Nitric Oxide-potent vegetables, such as leafy greens and beets -- rich in inorganic nitrate -- lowered blood pressure as effectively as antihypertensive medication.
Unfortunately, dietary adherence to nitrate-rich plant-based diets, rich in leafy greens, remains an obstacle. Data from major cohort studies suggest that 80% of cardiovascular disease and 91% of diabetes risk may be prevented by changes in diet and lifestyle. The scientific recommendations of the U.S. Dietary Guidelines Advisory committee advocate the therapeutic diet, Dietary Approaches to Stop Hypertension (DASH) and Mediterranean Diet. Yet despite efforts to encourage the public to increase plant food consumption of nitrate-rich foods, the response has been slow.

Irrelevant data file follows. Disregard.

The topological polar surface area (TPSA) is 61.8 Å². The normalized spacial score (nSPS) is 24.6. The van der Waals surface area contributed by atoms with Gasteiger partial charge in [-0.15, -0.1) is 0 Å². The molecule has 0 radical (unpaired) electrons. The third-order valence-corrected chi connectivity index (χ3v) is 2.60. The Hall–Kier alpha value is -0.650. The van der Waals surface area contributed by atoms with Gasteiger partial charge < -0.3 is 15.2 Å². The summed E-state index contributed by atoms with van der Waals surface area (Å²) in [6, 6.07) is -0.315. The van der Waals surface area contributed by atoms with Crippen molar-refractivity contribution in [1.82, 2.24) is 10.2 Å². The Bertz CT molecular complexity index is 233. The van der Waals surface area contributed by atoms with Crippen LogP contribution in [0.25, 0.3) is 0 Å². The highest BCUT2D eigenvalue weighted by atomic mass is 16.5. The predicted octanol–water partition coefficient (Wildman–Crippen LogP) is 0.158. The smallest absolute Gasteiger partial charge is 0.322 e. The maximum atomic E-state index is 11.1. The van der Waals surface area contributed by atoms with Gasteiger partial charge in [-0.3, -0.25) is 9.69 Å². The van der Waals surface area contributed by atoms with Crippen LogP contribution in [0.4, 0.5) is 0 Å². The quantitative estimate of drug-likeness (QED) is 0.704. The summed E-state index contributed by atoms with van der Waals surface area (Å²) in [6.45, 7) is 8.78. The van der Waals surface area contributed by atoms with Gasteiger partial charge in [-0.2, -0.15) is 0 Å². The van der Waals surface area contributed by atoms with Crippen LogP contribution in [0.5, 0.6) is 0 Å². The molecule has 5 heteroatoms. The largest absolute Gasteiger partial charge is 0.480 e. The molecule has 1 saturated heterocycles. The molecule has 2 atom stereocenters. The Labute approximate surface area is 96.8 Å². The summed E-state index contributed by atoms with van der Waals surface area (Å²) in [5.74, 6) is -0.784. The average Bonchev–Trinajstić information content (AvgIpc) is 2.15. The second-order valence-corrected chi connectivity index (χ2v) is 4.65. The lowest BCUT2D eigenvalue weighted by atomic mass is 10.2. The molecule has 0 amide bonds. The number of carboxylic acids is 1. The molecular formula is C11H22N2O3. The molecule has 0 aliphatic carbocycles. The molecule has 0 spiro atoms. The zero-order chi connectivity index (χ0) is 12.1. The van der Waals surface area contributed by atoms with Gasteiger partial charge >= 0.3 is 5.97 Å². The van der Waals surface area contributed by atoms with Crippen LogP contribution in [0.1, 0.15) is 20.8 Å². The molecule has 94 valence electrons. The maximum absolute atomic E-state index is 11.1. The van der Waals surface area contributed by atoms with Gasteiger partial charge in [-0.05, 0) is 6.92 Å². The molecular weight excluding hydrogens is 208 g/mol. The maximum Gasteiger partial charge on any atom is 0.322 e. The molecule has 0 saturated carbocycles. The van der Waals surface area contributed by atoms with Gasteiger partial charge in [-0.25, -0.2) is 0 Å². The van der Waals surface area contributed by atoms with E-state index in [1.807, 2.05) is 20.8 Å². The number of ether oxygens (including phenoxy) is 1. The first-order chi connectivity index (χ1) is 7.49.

A randomized study published in the American College of Cardiology journal confirmed that adhering to diet recommendations lead to benefits in coronary heart disease risk factors but unfortunately, found that changing eating habits proved the most difficult. These data demonstrate the difficulty in effectively promoting fruit and vegetable to the general population, using recommendations that, when followed, decrease risk factors for chronic disease, the researchers wrote. They indicate an urgent need for innovative approaches to support the implementation of current dietary advice.